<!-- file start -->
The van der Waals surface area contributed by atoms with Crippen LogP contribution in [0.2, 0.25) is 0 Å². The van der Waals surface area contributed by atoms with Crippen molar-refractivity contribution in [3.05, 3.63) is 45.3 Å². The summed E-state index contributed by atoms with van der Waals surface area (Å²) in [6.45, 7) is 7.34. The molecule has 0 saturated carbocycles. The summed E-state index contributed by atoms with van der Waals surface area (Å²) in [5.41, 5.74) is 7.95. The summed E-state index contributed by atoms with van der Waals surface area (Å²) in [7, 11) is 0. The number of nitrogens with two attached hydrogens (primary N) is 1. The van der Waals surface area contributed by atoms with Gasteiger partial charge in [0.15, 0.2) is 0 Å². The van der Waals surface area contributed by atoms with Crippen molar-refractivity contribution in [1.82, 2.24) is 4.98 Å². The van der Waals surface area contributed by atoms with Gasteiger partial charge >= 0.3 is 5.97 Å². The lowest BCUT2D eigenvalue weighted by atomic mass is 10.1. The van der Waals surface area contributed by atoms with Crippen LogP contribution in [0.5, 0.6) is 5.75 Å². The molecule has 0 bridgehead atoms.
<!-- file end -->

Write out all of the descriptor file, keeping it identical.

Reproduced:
The van der Waals surface area contributed by atoms with Crippen LogP contribution in [0.2, 0.25) is 0 Å². The van der Waals surface area contributed by atoms with Crippen molar-refractivity contribution in [3.05, 3.63) is 45.3 Å². The summed E-state index contributed by atoms with van der Waals surface area (Å²) in [6.45, 7) is 7.34. The molecule has 0 saturated carbocycles. The summed E-state index contributed by atoms with van der Waals surface area (Å²) in [5.41, 5.74) is 7.95. The summed E-state index contributed by atoms with van der Waals surface area (Å²) in [7, 11) is 0. The number of nitrogens with two attached hydrogens (primary N) is 1. The van der Waals surface area contributed by atoms with Gasteiger partial charge in [0.15, 0.2) is 0 Å². The van der Waals surface area contributed by atoms with Crippen molar-refractivity contribution in [1.82, 2.24) is 4.98 Å². The van der Waals surface area contributed by atoms with Gasteiger partial charge >= 0.3 is 5.97 Å². The lowest BCUT2D eigenvalue weighted by atomic mass is 10.1. The van der Waals surface area contributed by atoms with Crippen LogP contribution in [0.5, 0.6) is 5.75 Å². The molecule has 0 bridgehead atoms.